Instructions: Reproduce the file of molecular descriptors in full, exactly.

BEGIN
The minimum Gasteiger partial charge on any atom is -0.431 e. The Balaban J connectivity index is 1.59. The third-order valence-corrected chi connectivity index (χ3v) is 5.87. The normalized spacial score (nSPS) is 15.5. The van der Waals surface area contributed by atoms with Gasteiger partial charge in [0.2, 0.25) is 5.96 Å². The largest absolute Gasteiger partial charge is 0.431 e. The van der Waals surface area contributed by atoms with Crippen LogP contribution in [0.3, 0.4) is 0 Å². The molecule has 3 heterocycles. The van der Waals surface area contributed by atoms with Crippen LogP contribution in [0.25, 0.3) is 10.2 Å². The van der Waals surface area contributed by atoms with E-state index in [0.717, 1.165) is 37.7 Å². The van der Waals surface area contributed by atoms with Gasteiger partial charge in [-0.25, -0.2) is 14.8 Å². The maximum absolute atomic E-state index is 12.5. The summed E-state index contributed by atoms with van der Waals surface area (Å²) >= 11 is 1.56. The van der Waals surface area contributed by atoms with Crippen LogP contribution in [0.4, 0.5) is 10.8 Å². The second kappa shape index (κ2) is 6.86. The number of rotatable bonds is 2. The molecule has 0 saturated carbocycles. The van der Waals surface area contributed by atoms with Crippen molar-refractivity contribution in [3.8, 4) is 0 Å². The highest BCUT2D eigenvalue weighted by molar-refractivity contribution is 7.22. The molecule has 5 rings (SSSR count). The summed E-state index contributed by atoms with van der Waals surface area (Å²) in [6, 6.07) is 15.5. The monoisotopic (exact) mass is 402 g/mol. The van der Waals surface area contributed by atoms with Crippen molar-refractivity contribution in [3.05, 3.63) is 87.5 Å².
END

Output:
The minimum Gasteiger partial charge on any atom is -0.431 e. The Balaban J connectivity index is 1.59. The third-order valence-corrected chi connectivity index (χ3v) is 5.87. The normalized spacial score (nSPS) is 15.5. The van der Waals surface area contributed by atoms with Gasteiger partial charge in [0.2, 0.25) is 5.96 Å². The largest absolute Gasteiger partial charge is 0.431 e. The van der Waals surface area contributed by atoms with Crippen LogP contribution in [0.3, 0.4) is 0 Å². The molecule has 3 heterocycles. The van der Waals surface area contributed by atoms with Crippen LogP contribution in [0.25, 0.3) is 10.2 Å². The van der Waals surface area contributed by atoms with E-state index in [0.717, 1.165) is 37.7 Å². The van der Waals surface area contributed by atoms with Gasteiger partial charge in [-0.25, -0.2) is 14.8 Å². The maximum absolute atomic E-state index is 12.5. The summed E-state index contributed by atoms with van der Waals surface area (Å²) >= 11 is 1.56. The van der Waals surface area contributed by atoms with Crippen LogP contribution in [0.4, 0.5) is 10.8 Å². The second kappa shape index (κ2) is 6.86. The number of rotatable bonds is 2. The molecule has 0 saturated carbocycles. The van der Waals surface area contributed by atoms with Crippen molar-refractivity contribution in [3.8, 4) is 0 Å². The highest BCUT2D eigenvalue weighted by molar-refractivity contribution is 7.22. The molecule has 5 rings (SSSR count). The summed E-state index contributed by atoms with van der Waals surface area (Å²) in [6, 6.07) is 15.5. The monoisotopic (exact) mass is 402 g/mol. The van der Waals surface area contributed by atoms with Crippen molar-refractivity contribution in [3.05, 3.63) is 87.5 Å².